Hunting for Innovation and Other Words of Wisdom from the Shift Technology Summit

July 11, 2017

Two weeks ago, my colleagues and I attended and sponsored the first annual Shift Tech Summit hosted by Amber Engine and Reverie. As a company who endeavors to bring best-in-class technology and expertise to the furniture vertical, it was refreshing to see top brands—including Ford Motor Company, Pinterest, Microsoft, Art.com and more—join forces to apply ecommerce and innovation learnings to furniture.

The content was fantastic, conversations were enlightening and we left rejuvenated and excited for what’s to come in this ever-evolving industry.

Shift Technology Summit

Technology emphasizes the value shoppers place on time…

The rise of technology has brought to light the importance shoppers place on time-saving convenience. As Musa Tariq, Chief Creative Officer of Ford Motor Company, said, “Time is the one thing a customer cannot buy, so what are you doing to give your shoppers more time?” For Ford, a primary goal is to provide the shopper everything they need to make a purchase, getting them “in and out” of the shopping journey as quickly and painlessly as possible.

He noted the music industry’s response to Napster as a great example of an industry underestimating the power of convenience. The industry punished their consumers for using Napster, which they attributed to the desire to cheat the system and get free music. In reality, their customers were willing to pay for music (as evidenced by iTunes and Spotify), but at the time, Napster was providing a much more convenient way to attain music compared to what they were offering.

Pinterest was another company in attendance that noted time’s substantial worth to shoppers. Vikram Bhaskaran, Head of Strategic Partnerships, described Pinterest as a “service to get off of a service”—in other words, their goal is to give their users inspiration to go do the things they love to do.

…and you’re competing for their time and attention in a crowded arena.

In the furniture industry, we tend to be narrowly focused on comparing ourselves to each other. After all, this is such a unique industry and so there are many complexities that make us different from typical pick-pack-ship ecommerce.

But your furniture shoppers don’t understand these complexities and are not forgiving when it comes to judging the experiences you provide. In reality, they’re comparing your experience with every brand interaction they encounter on a daily basis. So when they’re shopping with you on mobile, you’re competing with the iPhone 7 user experience. When they’re browsing your content, you’re competing with content providers like Netflix. And when they’re shopping with you, your competitor is Amazon.

As Kira Wampler, CEO of Art.com put it, “delete the notion that shoppers expect a different experience on your site.” Just because furniture is different does not mean the shopper understands, nor do they care, that you need to provide a different experience. They want one that delivers the products to them in a fast, easy and seamless way.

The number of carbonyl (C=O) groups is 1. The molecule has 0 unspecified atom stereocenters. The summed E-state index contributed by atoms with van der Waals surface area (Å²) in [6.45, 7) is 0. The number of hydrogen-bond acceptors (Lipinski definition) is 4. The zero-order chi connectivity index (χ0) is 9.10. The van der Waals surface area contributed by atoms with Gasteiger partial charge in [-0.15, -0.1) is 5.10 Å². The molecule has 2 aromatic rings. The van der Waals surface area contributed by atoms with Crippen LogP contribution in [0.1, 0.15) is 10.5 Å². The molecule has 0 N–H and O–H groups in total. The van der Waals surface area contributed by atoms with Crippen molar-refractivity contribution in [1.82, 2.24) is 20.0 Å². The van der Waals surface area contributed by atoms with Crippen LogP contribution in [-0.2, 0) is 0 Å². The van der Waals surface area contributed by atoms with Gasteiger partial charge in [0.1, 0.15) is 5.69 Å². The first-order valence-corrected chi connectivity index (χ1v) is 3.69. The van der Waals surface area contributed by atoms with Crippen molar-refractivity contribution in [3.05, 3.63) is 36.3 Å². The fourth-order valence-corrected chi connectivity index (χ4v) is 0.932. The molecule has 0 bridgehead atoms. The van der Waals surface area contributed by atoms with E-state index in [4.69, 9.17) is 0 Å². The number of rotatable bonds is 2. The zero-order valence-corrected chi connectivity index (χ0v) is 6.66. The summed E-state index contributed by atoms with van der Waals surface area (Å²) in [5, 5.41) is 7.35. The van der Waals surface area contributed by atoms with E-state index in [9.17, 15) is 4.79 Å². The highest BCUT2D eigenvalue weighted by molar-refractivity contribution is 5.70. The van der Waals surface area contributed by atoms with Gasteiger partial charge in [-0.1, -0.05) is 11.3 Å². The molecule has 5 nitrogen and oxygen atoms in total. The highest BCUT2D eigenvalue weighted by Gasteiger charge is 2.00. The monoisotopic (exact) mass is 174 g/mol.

Traditional retailers must commit to “hunting” for innovation and embrace failure

According to Jeremy Gutsche, keynote speaker and CEO of Trend Hunter, most of us are conditioned as “farmers” resistant to change. We use only what has worked in the past to avoid risk in the future, but the traps of being a farmer include complacency, repetition and protection.

Innovation requires a different type of commitment—one that involves a significant investment and learning curves. When it comes to technology and innovation, Gutsche suggests shedding our farmer tendencies and reverting back to the characteristics in line with our hunter instincts–insatiability, curiosity and willingness to destroy.

All of the speakers agreed that leaders who promote innovation must be comfortable with short term failure. When you’re doing something for the first time, you have to accept that failure will be a part of the process and embrace each experience, positive or negative, as a learning experience.

Tariq of Ford Motor Company detailed an example of embracing failure as head of social media at Burberry. The brand invested in a live stream of their fashion show—unprecedented at the time—with an ambitious goal of getting 1 million viewers to subscribe. When only a meager 6,000 viewers watched the stream, Tariq and his superiors were disappointed and ready to bail on the initiative all together. But when they took the disappointing results to the CEO, her response was much more forgiving. She noted this was the first time anyone has done live streaming and therefore can’t expect users to automatically tune in.

She followed up with a simple question. “What are you going to do next time to improve results?”


As an industry in flux with recent acquisitions and Amazon making big waves, it was a poignant moment for leaders inside and outside of the furniture industry to come together to bridge the gap between traditional retail and innovation. We are at the tip of an iceberg that will soon forever change the course of this industry. Traditional retailers have massive advantages in this space, but only if they commit to delivering an innovative experience that keeps up with shoppers’ high expectations.